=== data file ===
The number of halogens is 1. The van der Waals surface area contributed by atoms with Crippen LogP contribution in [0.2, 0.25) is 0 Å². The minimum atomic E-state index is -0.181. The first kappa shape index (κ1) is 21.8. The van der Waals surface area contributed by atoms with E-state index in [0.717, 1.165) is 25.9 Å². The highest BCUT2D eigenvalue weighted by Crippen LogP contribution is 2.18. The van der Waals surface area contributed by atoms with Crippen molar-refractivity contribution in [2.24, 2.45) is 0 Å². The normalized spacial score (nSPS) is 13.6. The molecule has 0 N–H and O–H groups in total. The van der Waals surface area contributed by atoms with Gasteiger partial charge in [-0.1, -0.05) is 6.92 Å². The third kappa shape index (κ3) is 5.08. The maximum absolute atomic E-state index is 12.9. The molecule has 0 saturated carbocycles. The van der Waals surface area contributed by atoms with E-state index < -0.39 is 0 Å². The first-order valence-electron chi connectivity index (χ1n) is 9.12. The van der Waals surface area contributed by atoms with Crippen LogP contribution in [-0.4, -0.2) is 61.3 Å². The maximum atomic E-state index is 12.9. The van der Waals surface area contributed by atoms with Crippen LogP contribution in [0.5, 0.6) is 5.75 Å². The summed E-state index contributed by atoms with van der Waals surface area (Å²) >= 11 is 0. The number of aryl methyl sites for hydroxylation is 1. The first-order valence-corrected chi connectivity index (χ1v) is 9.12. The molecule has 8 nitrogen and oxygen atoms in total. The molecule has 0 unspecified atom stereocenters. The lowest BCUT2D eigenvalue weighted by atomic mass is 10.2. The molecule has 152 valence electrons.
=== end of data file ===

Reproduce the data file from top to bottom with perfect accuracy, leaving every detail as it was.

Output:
The number of halogens is 1. The van der Waals surface area contributed by atoms with Crippen LogP contribution in [0.2, 0.25) is 0 Å². The minimum atomic E-state index is -0.181. The first kappa shape index (κ1) is 21.8. The van der Waals surface area contributed by atoms with E-state index in [0.717, 1.165) is 25.9 Å². The highest BCUT2D eigenvalue weighted by Crippen LogP contribution is 2.18. The van der Waals surface area contributed by atoms with Crippen molar-refractivity contribution in [2.24, 2.45) is 0 Å². The normalized spacial score (nSPS) is 13.6. The molecule has 0 N–H and O–H groups in total. The van der Waals surface area contributed by atoms with Gasteiger partial charge in [-0.1, -0.05) is 6.92 Å². The third kappa shape index (κ3) is 5.08. The maximum absolute atomic E-state index is 12.9. The molecule has 0 saturated carbocycles. The van der Waals surface area contributed by atoms with E-state index < -0.39 is 0 Å². The first-order valence-electron chi connectivity index (χ1n) is 9.12. The van der Waals surface area contributed by atoms with Crippen LogP contribution in [-0.4, -0.2) is 61.3 Å². The maximum atomic E-state index is 12.9. The van der Waals surface area contributed by atoms with Crippen LogP contribution in [0.5, 0.6) is 5.75 Å². The summed E-state index contributed by atoms with van der Waals surface area (Å²) >= 11 is 0. The number of aryl methyl sites for hydroxylation is 1. The first-order valence-corrected chi connectivity index (χ1v) is 9.12. The molecule has 8 nitrogen and oxygen atoms in total. The molecule has 0 unspecified atom stereocenters. The lowest BCUT2D eigenvalue weighted by atomic mass is 10.2. The molecule has 152 valence electrons.